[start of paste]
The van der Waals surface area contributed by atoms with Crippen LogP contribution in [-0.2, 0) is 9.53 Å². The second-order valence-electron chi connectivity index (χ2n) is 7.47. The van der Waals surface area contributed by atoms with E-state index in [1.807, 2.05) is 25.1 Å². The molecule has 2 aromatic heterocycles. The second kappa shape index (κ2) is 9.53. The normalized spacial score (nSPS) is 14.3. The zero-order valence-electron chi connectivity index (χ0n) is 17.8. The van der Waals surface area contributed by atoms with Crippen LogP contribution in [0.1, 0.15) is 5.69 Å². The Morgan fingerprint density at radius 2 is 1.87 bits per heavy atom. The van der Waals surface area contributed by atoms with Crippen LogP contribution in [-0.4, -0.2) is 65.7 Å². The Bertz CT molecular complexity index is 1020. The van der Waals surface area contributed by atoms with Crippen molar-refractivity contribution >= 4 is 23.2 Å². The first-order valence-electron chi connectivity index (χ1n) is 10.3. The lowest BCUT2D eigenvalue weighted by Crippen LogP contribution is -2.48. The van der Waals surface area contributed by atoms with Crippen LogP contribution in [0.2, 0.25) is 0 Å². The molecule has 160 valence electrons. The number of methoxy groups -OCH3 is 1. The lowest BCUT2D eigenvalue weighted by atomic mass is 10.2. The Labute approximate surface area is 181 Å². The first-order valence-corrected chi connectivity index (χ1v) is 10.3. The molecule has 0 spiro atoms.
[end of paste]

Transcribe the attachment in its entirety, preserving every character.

The van der Waals surface area contributed by atoms with Crippen LogP contribution in [-0.2, 0) is 9.53 Å². The second-order valence-electron chi connectivity index (χ2n) is 7.47. The van der Waals surface area contributed by atoms with E-state index in [1.807, 2.05) is 25.1 Å². The molecule has 2 aromatic heterocycles. The second kappa shape index (κ2) is 9.53. The normalized spacial score (nSPS) is 14.3. The zero-order valence-electron chi connectivity index (χ0n) is 17.8. The van der Waals surface area contributed by atoms with Crippen LogP contribution in [0.1, 0.15) is 5.69 Å². The Morgan fingerprint density at radius 2 is 1.87 bits per heavy atom. The van der Waals surface area contributed by atoms with Crippen LogP contribution in [-0.4, -0.2) is 65.7 Å². The Bertz CT molecular complexity index is 1020. The van der Waals surface area contributed by atoms with Crippen molar-refractivity contribution >= 4 is 23.2 Å². The first-order valence-electron chi connectivity index (χ1n) is 10.3. The lowest BCUT2D eigenvalue weighted by Crippen LogP contribution is -2.48. The van der Waals surface area contributed by atoms with Crippen LogP contribution in [0.2, 0.25) is 0 Å². The molecule has 160 valence electrons. The number of methoxy groups -OCH3 is 1. The lowest BCUT2D eigenvalue weighted by atomic mass is 10.2. The Labute approximate surface area is 181 Å². The first-order valence-corrected chi connectivity index (χ1v) is 10.3. The molecule has 0 spiro atoms.